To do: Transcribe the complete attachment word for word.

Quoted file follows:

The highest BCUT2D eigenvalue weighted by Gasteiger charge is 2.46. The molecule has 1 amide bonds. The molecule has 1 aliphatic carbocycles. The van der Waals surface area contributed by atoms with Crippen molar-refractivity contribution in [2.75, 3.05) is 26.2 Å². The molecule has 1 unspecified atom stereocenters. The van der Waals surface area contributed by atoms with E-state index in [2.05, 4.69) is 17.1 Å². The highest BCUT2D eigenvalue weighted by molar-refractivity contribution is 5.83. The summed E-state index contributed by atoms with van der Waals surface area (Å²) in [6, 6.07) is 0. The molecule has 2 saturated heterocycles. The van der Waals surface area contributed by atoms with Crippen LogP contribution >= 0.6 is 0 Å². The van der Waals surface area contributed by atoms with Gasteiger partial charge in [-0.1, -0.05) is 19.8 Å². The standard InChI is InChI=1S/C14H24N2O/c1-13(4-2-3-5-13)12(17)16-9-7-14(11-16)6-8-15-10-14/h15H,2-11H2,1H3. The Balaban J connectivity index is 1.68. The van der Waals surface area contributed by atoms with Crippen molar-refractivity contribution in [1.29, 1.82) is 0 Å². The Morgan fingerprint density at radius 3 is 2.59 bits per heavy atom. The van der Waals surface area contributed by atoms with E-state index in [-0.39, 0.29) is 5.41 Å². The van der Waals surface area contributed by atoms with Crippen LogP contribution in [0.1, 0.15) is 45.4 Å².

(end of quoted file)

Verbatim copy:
The highest BCUT2D eigenvalue weighted by Gasteiger charge is 2.46. The molecule has 1 amide bonds. The molecule has 1 aliphatic carbocycles. The van der Waals surface area contributed by atoms with Crippen molar-refractivity contribution in [2.75, 3.05) is 26.2 Å². The molecule has 1 unspecified atom stereocenters. The van der Waals surface area contributed by atoms with E-state index in [2.05, 4.69) is 17.1 Å². The highest BCUT2D eigenvalue weighted by molar-refractivity contribution is 5.83. The summed E-state index contributed by atoms with van der Waals surface area (Å²) in [6, 6.07) is 0. The molecule has 2 saturated heterocycles. The van der Waals surface area contributed by atoms with Crippen LogP contribution >= 0.6 is 0 Å². The van der Waals surface area contributed by atoms with Gasteiger partial charge in [-0.1, -0.05) is 19.8 Å². The standard InChI is InChI=1S/C14H24N2O/c1-13(4-2-3-5-13)12(17)16-9-7-14(11-16)6-8-15-10-14/h15H,2-11H2,1H3. The Balaban J connectivity index is 1.68. The van der Waals surface area contributed by atoms with Crippen molar-refractivity contribution in [1.29, 1.82) is 0 Å². The Morgan fingerprint density at radius 3 is 2.59 bits per heavy atom. The van der Waals surface area contributed by atoms with E-state index in [-0.39, 0.29) is 5.41 Å². The van der Waals surface area contributed by atoms with Crippen LogP contribution in [0.1, 0.15) is 45.4 Å².